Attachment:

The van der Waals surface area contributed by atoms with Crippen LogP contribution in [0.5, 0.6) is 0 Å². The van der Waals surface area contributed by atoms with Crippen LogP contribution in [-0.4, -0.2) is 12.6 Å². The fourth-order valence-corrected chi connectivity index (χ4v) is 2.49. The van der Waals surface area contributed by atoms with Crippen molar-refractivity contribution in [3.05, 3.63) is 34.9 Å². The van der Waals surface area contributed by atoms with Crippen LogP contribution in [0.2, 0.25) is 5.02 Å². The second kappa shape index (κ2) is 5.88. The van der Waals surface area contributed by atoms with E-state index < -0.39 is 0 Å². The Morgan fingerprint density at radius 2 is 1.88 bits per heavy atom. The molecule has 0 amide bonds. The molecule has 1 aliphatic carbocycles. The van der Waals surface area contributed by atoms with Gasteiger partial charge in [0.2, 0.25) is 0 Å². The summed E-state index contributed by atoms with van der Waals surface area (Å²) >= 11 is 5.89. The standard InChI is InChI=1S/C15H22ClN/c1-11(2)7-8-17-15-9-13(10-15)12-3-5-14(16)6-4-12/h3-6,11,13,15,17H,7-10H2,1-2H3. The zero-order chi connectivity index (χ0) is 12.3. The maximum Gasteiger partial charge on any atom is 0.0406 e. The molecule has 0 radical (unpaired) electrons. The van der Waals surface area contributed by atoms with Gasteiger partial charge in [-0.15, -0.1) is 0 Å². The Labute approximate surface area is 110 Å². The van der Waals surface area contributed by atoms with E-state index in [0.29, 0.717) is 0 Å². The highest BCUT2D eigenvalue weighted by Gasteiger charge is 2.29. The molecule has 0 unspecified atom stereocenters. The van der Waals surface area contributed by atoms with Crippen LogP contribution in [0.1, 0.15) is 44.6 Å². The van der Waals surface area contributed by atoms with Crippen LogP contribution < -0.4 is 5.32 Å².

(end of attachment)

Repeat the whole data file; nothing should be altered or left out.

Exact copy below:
The van der Waals surface area contributed by atoms with Crippen LogP contribution in [0.5, 0.6) is 0 Å². The van der Waals surface area contributed by atoms with Crippen LogP contribution in [-0.4, -0.2) is 12.6 Å². The fourth-order valence-corrected chi connectivity index (χ4v) is 2.49. The van der Waals surface area contributed by atoms with Crippen molar-refractivity contribution in [3.05, 3.63) is 34.9 Å². The van der Waals surface area contributed by atoms with Crippen LogP contribution in [0.2, 0.25) is 5.02 Å². The second kappa shape index (κ2) is 5.88. The van der Waals surface area contributed by atoms with E-state index < -0.39 is 0 Å². The Morgan fingerprint density at radius 2 is 1.88 bits per heavy atom. The molecule has 0 amide bonds. The molecule has 1 aliphatic carbocycles. The van der Waals surface area contributed by atoms with Gasteiger partial charge in [0.2, 0.25) is 0 Å². The summed E-state index contributed by atoms with van der Waals surface area (Å²) >= 11 is 5.89. The standard InChI is InChI=1S/C15H22ClN/c1-11(2)7-8-17-15-9-13(10-15)12-3-5-14(16)6-4-12/h3-6,11,13,15,17H,7-10H2,1-2H3. The zero-order chi connectivity index (χ0) is 12.3. The maximum Gasteiger partial charge on any atom is 0.0406 e. The molecule has 0 radical (unpaired) electrons. The van der Waals surface area contributed by atoms with Gasteiger partial charge in [-0.15, -0.1) is 0 Å². The Labute approximate surface area is 110 Å². The van der Waals surface area contributed by atoms with E-state index in [0.29, 0.717) is 0 Å². The highest BCUT2D eigenvalue weighted by Gasteiger charge is 2.29. The molecule has 0 unspecified atom stereocenters. The van der Waals surface area contributed by atoms with Crippen LogP contribution in [0.1, 0.15) is 44.6 Å². The van der Waals surface area contributed by atoms with Crippen LogP contribution < -0.4 is 5.32 Å².